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August 21, 2017

Harriet M. West-Waddy was born on June 4th 1904 as Harriet Hardin.  During World War II She went on to become one of the highest-ranking African-American Officers in the armed forces. She married several times during her life, however the only particularly documented were with physician Dr Charles West, and later with fellow Major Edward Waddy.  She got particular recognition when she appeared on a radio broadcast in April, 1943 on behalf of the army. During the broadcast, she urged black women to join the armed forces. She clarified that even though a segregated military “did not represent an ideal democracy”, that it should not be viewed as a “retreat from our fight” but rather a “contribution to the realization.”

Over 6,500 black women joined the Women’s Army Corps (WAC) to serve the country, in which segregation was the official policy. Many of the women served as uniformed domestic servants, cleaning out officer’s clubs. Waddy sought out to fight for these women and change the perception of how black women were viewed in the armed forces.

By August 21st, 1943 West was promoted to Major (MAJ) and became the official aid to the WAC director Col. Oveta Culp Hobby. Maj. Harriet West and Maj. Charity Adams became the only two black women to attain the rank of major during wartime. Now with an incredibly high ranking, West was able to take action in changing the status of black women in the military and became an advisor to the army on racial issues.  Major West fought against racially insulting Army decrees, recommending that all official references to ‘white’ and ‘colored’ personnel be completely eliminated. She believed that this would be a major step into a more legitimate democracy. West believed that wartime service in the military could help blacks gain acceptance, as well as showing what black women in particular were truly capable of.  Her fellow Major, Charity Adams complimented Wests work ethic, stating that she was “charming and well disciplined”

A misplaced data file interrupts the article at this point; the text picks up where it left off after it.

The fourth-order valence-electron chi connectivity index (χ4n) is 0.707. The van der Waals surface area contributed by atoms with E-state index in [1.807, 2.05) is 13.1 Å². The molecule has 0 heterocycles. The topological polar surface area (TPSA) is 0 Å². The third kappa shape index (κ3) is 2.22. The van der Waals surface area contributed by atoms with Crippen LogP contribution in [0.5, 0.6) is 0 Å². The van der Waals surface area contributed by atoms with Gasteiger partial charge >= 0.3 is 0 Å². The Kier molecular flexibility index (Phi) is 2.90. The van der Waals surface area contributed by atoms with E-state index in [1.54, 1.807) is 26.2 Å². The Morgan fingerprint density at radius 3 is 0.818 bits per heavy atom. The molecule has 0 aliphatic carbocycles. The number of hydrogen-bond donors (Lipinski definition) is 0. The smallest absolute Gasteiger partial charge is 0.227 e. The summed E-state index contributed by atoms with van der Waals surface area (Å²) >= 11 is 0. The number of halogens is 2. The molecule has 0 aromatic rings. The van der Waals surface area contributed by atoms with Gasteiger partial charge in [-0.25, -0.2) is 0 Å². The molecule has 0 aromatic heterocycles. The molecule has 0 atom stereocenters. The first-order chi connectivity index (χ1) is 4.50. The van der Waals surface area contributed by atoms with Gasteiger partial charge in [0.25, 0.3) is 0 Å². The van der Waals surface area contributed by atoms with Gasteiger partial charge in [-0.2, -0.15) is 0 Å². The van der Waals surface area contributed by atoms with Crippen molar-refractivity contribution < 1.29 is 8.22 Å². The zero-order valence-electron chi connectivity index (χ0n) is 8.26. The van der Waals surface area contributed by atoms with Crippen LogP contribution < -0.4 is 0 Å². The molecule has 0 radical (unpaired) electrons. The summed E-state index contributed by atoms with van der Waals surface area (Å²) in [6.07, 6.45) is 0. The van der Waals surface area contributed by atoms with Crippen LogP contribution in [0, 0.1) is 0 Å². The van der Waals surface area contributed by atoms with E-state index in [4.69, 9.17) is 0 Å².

As an African-American s not a single door [in Washington D.C.] that I can walk through; but as a Major in the WAC there is not a door I cannot walk through.”  – LTC Harriet West-Waddy

By 1948 West was promoted to Lietenant Colonel(LTC), and finally retired in 1952 after a career span of 25 years and later divorced her 4h husband Maj. Edward Waddy. Although married 4 times, Harriet never had any children. she was incredibly independent and appreciated the freedom to travel that the Army afforded her. After her military years, she worked as a Federal Aviation Administration and counseled troubled girls at a Job Corps center in Oregon for a numerous amount of years. She later moved to Las Vegas, Nevada, where she resided up until she passed away on February 21, 1999. She was 94 years old.

Harriet West-Waddy serves as monumental figure in black history. Even during the horrific times of segregation and misogynistic peaks, Waddy still managed to portray an immense amount of leadership, fearlessness, and determination. She set an example for all women, especially black women, that any obstacle can be hurdled and greatness will be achieved with the right mindset.